Let’s assume you made a mistake, and that the value of this_is_a_really_long_name should be 3.5, not 2.5. You can use another keyboard shortcut to help you fix it. For example, you can press ↑ to bring the last command you typed and edit it. Or, type “this” then press Cmd/Ctrl + ↑ to list all the commands you’ve typed that start with those letters. Use the arrow keys to navigate, then press enter to retype the command. Change 2.5 to 3.5 and rerun.

Make yet another assignment:

r_rocks <- 2^3

Let’s try to inspect it:

#> Error: object 'r_rock' not found
#> Error: object 'R_rocks' not found

This illustrates the implied contract between you and R: R will do the tedious computations for you, but in exchange, you must be completely precise in your instructions. If not, you’re likely to get an error that says the object you’re looking for was not found. Typos matter; R can’t read your mind and say, “oh, they probably meant r_rocks when they typed r_rock”. Case matters; similarly, R can’t read your mind and say, “oh, they probably meant r_rocks when they typed R_rocks”.

2.4 Calling functions

R has a large collection of built-in functions that are called like this:

function_name(argument1 = value1, argument2 = value2, ...)

Let’s try using seq(), which makes regular sequences of numbers, and while we’re at it, learn more helpful features of RStudio. Type se and hit TAB. A popup shows you possible completions. Specify seq() by typing more (a q) to disambiguate or by using ↑/↓ arrows to select. Notice the floating tooltip that pops up, reminding you of the function’s arguments and purpose. If you want more help, press F1 to get all the details in the help tab in the lower right pane.

When you’ve selected the function you want, press TAB again. RStudio will add matching opening (() and closing ()) parentheses for you. Type the name of the first argument, from, and set it equal to 1. Then, type the name of the second argument, to, and set it equal to 10. Finally, hit return.

seq(from = 1, to = 10)
#>  [1]  1  2  3  4  5  6  7  8  9 10

We often omit the names of the first several arguments in function calls, so we can rewrite this as follows:

seq(1, 10)
#>  [1]  1  2  3  4  5  6  7  8  9 10

Type the following code and notice that RStudio provides similar assistance with the paired quotation marks:

x <- "hello world"

Quotation marks and parentheses must always come in a pair. RStudio does its best to help you, but it’s still possible to mess up and end up with a mismatch. If this happens, R will show you the continuation character “+”:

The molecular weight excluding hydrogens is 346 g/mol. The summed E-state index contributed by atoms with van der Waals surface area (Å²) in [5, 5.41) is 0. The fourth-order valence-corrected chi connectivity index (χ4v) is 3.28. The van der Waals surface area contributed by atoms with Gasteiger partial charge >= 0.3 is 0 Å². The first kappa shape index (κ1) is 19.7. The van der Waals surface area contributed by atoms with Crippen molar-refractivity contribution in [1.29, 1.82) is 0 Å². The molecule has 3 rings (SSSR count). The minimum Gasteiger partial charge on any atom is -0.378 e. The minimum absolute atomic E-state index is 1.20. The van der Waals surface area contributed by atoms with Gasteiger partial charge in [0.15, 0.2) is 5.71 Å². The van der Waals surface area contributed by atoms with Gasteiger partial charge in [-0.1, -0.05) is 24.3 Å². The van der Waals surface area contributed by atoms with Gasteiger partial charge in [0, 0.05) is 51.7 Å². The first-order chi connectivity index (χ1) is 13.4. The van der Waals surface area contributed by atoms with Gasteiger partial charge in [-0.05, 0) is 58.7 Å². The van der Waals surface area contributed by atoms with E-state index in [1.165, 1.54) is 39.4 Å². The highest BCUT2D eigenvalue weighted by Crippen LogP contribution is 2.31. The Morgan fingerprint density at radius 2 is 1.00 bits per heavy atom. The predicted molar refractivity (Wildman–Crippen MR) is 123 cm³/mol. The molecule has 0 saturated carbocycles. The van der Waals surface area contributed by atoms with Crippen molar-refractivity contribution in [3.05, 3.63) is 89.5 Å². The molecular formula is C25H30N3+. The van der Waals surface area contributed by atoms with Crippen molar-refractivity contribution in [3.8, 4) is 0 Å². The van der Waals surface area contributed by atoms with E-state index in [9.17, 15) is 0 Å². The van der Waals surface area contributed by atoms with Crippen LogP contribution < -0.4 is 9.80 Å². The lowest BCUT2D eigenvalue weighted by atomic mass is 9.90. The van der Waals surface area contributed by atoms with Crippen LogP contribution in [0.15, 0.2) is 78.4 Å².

> x <- "hello

The + tells you that R is waiting for more input; it doesn’t think you’re done yet. Usually, this means you’ve forgotten either a " or a ). Either add the missing pair, or press ESCAPE to abort the expression and try again.

Note that the environment tab in the upper right pane displays all of the objects that you’ve created:

Environment tab of RStudio which shows r_rocks, this_is_a_really_long_name, x, and y in the Global Environment.

2.5 Exercises

  1. Why does this code not work?

    my_variable <- 10
    #> Error in eval(expr, envir, enclos): object 'my_varıable' not found

    Look carefully! (This may seem like an exercise in pointlessness, but training your brain to notice even the tiniest difference will pay off when programming.)

  2. Tweak each of the following R commands so that they run correctly:

    ggplot(dTA = mpg) + 
      geom_point(maping = aes(x = displ y = hwy)) +
      geom_smooth(method = "lm)
  3. Press Option + Shift + K / Alt + Shift + K. What happens? How can you get to the same place using the menus?

  4. Let’s revisit an exercise from the Section 1.6. Run the following lines of code. Which of the two plots is saved as mpg-plot.png? Why?

    my_bar_plot <- ggplot(mpg, aes(x = class)) +
    my_scatter_plot <- ggplot(mpg, aes(x = cty, y = hwy)) +
    ggsave(filename = "mpg-plot.png", plot = my_bar_plot)

2.6 Summary

Now that you’ve learned a little more about how R code works, and some tips to help you understand your code when you come back to it in the future. In the next chapter, we’ll continue your data science journey by teaching you about dplyr, the tidyverse package that helps you transform data, whether it’s selecting important variables, filtering down to rows of interest, or computing summary statistics.